Hello,
I wonder if their is a possibilty to extract the eigenvectors corresponding
to a fixed point?
Greets,
Gregor
Hello,
I wonder if their is a possibilty to extract the eigenvectors corresponding
to a fixed point?
Greets,
Gregor
Hi, Gregor. Here's the command to use:
<instance of class EquilibriumCurve>.sol.labels['EP'][0]['data'].evecs
This gets the eigenvectors for the first fixed point on the equilibrium curve. Keep in mind that the SaveEigen flag must be set to True for this information to be there. Eigenvectors for any other point on the curve can be found by substituting for 0.
- Drew
Hi Drew,
thank you very much.
I found that
<instance of class EquilibriumCurve>.sol.labels]'data'].evecs
line in the documentation, but it was awkward to find "the right" .
So for what value of the bifurcation parameter on the eq. curve are the
eigenvectors given by that line you proposed?
Greets,
Gregor
Gregor,
I'm not sure I understand your question. Are you saying that you're looking at a point in the bifurcation diagram plot, and you're wondering how to extract the information for it? If so, here's how you could do it:
Suppose 'sol' is the solution pointset, and you had a free parameter 'p' and variables 'x' and 'y'. The first problem is that sol is not a parameterized pointset, so its 'find' method won't work. The problem can be that the plot is not a graph of p (due to folds, etc). Maybe the diagram is a function of x instead. If you want the point nearest x = 1.5,
index = find(sol['x'], 1.5)
Then sol will show the eigenvalue and eigenvector information you seek at the nearest point to x = 1.5 in sol. If there are folds and the plot is multi-valued in p in the region you want (suppose p = 0.1), you could find the point with the lowest index with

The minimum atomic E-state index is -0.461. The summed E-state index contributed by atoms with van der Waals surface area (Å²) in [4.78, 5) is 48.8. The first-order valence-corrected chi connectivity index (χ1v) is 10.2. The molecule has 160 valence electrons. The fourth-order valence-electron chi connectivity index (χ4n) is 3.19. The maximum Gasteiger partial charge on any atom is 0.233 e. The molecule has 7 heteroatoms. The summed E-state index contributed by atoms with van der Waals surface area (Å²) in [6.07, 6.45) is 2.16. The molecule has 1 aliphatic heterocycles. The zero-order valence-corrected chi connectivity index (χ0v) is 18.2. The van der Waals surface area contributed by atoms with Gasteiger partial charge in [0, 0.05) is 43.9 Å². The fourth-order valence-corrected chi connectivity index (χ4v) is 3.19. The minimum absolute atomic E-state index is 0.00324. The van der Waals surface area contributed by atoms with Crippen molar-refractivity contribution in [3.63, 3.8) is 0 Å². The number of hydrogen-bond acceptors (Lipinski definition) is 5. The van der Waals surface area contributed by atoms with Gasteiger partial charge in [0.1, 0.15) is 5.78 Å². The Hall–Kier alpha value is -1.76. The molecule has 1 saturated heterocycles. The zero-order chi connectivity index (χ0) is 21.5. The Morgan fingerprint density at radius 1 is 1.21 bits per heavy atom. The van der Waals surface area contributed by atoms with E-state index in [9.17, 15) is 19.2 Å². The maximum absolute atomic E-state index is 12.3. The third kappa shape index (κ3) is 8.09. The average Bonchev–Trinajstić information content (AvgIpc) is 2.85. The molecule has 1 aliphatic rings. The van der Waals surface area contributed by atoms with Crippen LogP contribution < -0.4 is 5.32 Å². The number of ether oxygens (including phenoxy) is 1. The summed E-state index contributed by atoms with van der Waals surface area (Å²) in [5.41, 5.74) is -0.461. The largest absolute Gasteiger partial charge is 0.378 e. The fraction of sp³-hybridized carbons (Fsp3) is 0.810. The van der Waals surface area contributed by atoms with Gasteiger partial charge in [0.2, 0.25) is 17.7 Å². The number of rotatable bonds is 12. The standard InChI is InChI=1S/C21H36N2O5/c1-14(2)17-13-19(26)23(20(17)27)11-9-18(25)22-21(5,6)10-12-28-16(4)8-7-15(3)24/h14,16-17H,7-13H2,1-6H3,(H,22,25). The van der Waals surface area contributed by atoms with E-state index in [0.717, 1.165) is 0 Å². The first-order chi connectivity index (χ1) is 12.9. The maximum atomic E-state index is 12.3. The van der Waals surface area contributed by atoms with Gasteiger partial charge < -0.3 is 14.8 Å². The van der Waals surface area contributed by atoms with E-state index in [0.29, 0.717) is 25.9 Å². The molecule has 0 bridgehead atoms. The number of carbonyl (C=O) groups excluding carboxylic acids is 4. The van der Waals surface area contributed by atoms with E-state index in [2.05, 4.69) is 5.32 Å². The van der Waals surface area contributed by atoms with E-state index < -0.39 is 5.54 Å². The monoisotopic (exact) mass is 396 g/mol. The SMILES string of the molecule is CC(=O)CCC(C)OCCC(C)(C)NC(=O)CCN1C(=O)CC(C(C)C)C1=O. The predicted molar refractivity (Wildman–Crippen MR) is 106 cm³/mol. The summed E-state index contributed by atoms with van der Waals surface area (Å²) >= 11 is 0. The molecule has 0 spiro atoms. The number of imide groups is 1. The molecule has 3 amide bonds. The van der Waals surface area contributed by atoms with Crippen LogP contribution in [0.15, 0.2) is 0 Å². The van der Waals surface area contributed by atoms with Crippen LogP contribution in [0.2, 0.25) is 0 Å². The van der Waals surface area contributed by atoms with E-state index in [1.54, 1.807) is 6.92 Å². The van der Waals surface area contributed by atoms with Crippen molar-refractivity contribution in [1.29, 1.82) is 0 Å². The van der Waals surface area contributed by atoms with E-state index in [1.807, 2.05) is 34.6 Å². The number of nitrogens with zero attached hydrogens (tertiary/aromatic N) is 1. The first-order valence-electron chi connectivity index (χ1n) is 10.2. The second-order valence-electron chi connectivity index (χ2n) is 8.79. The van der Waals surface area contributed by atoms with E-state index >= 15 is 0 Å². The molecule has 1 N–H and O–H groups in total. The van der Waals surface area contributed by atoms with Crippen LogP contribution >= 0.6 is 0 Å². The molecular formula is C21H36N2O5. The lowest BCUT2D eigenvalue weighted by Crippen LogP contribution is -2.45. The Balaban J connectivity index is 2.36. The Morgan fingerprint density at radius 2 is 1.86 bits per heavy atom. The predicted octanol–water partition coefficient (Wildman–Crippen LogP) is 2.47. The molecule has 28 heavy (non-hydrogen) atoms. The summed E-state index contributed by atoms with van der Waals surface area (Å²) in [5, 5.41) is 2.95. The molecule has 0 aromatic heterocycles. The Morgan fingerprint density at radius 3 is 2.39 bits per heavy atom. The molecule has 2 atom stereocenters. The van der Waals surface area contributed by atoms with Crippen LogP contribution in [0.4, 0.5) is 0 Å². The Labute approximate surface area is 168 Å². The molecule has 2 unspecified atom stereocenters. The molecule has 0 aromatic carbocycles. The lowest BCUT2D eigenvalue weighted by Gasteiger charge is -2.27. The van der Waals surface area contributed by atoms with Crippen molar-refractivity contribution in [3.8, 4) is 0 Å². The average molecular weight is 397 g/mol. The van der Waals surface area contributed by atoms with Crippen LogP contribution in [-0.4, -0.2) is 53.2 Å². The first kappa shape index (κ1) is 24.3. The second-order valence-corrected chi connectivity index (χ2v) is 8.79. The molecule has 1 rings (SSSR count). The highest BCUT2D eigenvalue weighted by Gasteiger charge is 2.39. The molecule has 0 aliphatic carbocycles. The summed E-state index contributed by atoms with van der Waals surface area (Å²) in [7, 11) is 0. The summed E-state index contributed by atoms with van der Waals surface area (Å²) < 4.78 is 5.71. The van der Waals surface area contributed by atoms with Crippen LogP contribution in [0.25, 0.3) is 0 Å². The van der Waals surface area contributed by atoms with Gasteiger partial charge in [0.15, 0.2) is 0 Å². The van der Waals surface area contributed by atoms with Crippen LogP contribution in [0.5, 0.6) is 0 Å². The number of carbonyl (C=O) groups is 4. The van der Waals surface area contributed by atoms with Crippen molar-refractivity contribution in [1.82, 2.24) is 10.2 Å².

index = find(sol['p'], 0.1)
The next point could then be found with
index2 = index + find(sol['p'][index:], 0.1)
Hope that helps,
Rob
Hey,
What I wanted in the first place are simply the eigenvectors of a specific
FP for a fixed parameter set. So the evecs of the jacobian at that point. Of course that changes
when I vary a parameter. But originally I don't wanted necessarily to do
a continuiation analysis.
But yep I think your idea will do the job, thx!
Greg
Well then maybe you were just needing the phase plane toolbox? This tutorial includes finding of 2D fixedpoints and the objects that find the Jacobian and the eigenvalues/vectors (the code is similar for nD, but you have to do more work to classify as it is not automated in that case): http://www.ni.gsu.edu/~rclewley/PyDSTool/Tutorial/Tutorial_VdP.html
-Rob
Ok, yes, that is actually where I looked first..I just could not find any documentation about how to extract the eigenval/vecs
with these toolbox objects..the dir() thing should do it I guess?!
Anyway thanks for your quick and detailed answers!
Greg
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